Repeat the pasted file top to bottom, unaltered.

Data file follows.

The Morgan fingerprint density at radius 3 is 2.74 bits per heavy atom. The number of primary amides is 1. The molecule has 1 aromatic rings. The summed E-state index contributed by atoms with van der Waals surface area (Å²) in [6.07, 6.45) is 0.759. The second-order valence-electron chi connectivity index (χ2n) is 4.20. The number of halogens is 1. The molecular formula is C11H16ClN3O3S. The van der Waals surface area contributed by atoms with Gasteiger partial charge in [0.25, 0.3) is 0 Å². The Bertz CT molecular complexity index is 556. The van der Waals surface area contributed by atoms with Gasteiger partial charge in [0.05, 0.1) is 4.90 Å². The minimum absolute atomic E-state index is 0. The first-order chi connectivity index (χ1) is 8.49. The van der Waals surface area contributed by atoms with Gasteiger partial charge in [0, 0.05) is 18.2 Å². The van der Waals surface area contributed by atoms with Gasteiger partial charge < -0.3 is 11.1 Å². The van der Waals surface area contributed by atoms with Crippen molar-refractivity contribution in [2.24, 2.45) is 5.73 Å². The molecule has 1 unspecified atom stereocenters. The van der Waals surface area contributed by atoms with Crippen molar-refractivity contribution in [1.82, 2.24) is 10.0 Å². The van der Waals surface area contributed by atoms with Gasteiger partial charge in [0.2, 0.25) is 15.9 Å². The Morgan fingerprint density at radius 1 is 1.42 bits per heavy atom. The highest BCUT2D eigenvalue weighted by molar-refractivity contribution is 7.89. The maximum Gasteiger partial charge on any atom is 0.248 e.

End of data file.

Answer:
The Morgan fingerprint density at radius 3 is 2.74 bits per heavy atom. The number of primary amides is 1. The molecule has 1 aromatic rings. The summed E-state index contributed by atoms with van der Waals surface area (Å²) in [6.07, 6.45) is 0.759. The second-order valence-electron chi connectivity index (χ2n) is 4.20. The number of halogens is 1. The molecular formula is C11H16ClN3O3S. The van der Waals surface area contributed by atoms with Gasteiger partial charge in [0.25, 0.3) is 0 Å². The Bertz CT molecular complexity index is 556. The van der Waals surface area contributed by atoms with Gasteiger partial charge in [0.05, 0.1) is 4.90 Å². The minimum absolute atomic E-state index is 0. The first-order chi connectivity index (χ1) is 8.49. The van der Waals surface area contributed by atoms with Gasteiger partial charge in [0, 0.05) is 18.2 Å². The van der Waals surface area contributed by atoms with Gasteiger partial charge < -0.3 is 11.1 Å². The van der Waals surface area contributed by atoms with Crippen molar-refractivity contribution in [2.24, 2.45) is 5.73 Å². The molecule has 1 unspecified atom stereocenters. The van der Waals surface area contributed by atoms with Crippen molar-refractivity contribution in [1.82, 2.24) is 10.0 Å². The van der Waals surface area contributed by atoms with Gasteiger partial charge in [0.2, 0.25) is 15.9 Å². The Morgan fingerprint density at radius 1 is 1.42 bits per heavy atom. The highest BCUT2D eigenvalue weighted by molar-refractivity contribution is 7.89. The maximum Gasteiger partial charge on any atom is 0.248 e.